OceanGLOBE is an outdoor environmental research and education program for upper elementary, middle and high school students, supplemented by online instructional materials that are available without charge to any educator. OceanGLOBE was piloted in 1995 with support from a National Science Foundation Teacher Enhancement project, "Leadership in Marine Science" (award no.ESI-9454413 to UCLA). Continuing support by a second NSF Teacher Enhancement project (award no. ESI-9819424 to UCLA) and by COSEE-West (NSF awards OCE-215506 to UCLA and OCE-0215497 to USC) has enabled OceanGLOBE to expand to a growing number of schools and to provide an increasingly robust collection of marine science instructional materials on its website, http://www.msc.ucla.edu/oceanglobe/ OceanGLOBE provides a mechanism for students to conduct inquiry-based, hands-on marine science research, providing experiences that anchor the national and state science content standards learned in the classroom. Students regularly collect environmental and biological data from a beach site over an extended period of time. In the classroom they organize, graph and analyze their data, which can lead to a variety of student-created science products. Beach research is supported by instructional marine science materials on the OceanGLOBE website. These online materials also can be used in the classroom independent of the field component. Annotated PowerPoint slide shows explain research protocols and provide marine science content. Field guides and photographs of marine organisms (with emphasis on the Southern California Bight) and a growing collection of classroom investigations (applicable to any ocean location) support the science content presented in the beach research program and slide shows. In summary, OceanGLOBE is a comprehensive learning package grounded in hands-on, outdoor marine science research project in which students are the principal investigators. By doing scientific work repetitively over an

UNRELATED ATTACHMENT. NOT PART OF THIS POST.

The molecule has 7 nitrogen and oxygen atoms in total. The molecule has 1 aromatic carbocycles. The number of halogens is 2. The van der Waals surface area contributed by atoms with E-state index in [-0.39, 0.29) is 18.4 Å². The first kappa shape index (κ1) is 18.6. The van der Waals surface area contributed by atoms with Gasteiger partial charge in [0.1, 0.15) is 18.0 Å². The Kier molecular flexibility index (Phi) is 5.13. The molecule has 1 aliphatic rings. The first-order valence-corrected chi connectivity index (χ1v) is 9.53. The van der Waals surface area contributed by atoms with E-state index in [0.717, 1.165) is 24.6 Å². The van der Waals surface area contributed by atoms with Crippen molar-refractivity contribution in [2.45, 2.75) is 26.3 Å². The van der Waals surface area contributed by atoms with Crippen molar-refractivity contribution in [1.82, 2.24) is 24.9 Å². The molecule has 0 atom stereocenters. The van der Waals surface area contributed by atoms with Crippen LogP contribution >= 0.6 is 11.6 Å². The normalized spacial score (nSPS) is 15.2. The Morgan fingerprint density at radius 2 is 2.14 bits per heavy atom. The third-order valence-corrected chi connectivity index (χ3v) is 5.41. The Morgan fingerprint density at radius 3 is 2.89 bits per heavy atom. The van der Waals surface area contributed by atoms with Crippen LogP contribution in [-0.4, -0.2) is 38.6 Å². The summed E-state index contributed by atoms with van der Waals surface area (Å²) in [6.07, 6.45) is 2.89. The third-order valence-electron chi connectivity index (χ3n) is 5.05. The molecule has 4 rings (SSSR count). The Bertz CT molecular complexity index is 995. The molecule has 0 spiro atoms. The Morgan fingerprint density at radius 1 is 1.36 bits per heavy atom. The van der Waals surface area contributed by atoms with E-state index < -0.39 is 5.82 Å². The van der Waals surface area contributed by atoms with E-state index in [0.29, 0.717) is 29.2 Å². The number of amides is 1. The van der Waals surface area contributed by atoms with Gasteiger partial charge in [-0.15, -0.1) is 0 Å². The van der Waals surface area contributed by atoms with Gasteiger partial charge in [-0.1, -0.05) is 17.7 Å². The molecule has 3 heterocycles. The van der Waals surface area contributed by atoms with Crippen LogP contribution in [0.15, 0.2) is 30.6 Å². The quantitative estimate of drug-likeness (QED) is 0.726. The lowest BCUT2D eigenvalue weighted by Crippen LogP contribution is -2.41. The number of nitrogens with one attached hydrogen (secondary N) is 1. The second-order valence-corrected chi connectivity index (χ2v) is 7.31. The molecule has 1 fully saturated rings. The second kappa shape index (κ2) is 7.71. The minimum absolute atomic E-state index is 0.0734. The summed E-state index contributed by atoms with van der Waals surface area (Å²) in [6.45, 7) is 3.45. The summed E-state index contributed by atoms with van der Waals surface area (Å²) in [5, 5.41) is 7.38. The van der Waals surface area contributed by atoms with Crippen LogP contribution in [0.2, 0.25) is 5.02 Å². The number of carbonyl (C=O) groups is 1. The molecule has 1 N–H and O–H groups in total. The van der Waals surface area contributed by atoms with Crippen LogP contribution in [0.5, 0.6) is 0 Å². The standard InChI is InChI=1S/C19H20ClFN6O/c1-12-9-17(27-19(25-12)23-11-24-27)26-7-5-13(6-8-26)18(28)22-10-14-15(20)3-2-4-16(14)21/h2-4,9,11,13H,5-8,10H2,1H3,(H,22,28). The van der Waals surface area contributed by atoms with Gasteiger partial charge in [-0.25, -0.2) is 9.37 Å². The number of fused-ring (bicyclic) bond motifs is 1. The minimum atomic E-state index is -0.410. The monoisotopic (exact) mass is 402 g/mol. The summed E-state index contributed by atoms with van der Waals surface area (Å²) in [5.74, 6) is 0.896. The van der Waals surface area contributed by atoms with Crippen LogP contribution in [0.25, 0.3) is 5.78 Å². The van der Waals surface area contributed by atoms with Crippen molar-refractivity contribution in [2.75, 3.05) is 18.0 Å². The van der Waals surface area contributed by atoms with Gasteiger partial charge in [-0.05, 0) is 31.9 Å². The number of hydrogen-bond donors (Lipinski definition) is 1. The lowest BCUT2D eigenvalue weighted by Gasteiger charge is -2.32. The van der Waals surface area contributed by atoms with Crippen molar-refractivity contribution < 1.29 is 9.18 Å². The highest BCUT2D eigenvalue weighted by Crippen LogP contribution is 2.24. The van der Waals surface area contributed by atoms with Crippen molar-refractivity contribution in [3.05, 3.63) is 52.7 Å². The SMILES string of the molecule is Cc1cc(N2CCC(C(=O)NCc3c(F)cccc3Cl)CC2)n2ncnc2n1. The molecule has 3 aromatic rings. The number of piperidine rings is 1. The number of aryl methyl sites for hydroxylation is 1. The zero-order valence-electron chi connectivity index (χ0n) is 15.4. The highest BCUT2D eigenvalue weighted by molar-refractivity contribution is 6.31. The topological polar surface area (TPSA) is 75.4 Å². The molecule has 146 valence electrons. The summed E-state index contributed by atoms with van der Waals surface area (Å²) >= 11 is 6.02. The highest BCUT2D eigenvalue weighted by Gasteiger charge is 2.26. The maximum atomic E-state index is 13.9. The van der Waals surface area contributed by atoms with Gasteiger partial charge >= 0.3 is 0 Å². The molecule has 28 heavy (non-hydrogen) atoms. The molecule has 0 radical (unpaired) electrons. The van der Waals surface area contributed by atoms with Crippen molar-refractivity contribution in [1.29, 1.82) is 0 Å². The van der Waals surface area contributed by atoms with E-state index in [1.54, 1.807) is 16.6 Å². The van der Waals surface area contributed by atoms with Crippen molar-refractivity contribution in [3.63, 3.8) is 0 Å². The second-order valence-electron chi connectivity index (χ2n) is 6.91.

2. Engaging the Public in the Citizen Science GLOBE at Night Campaign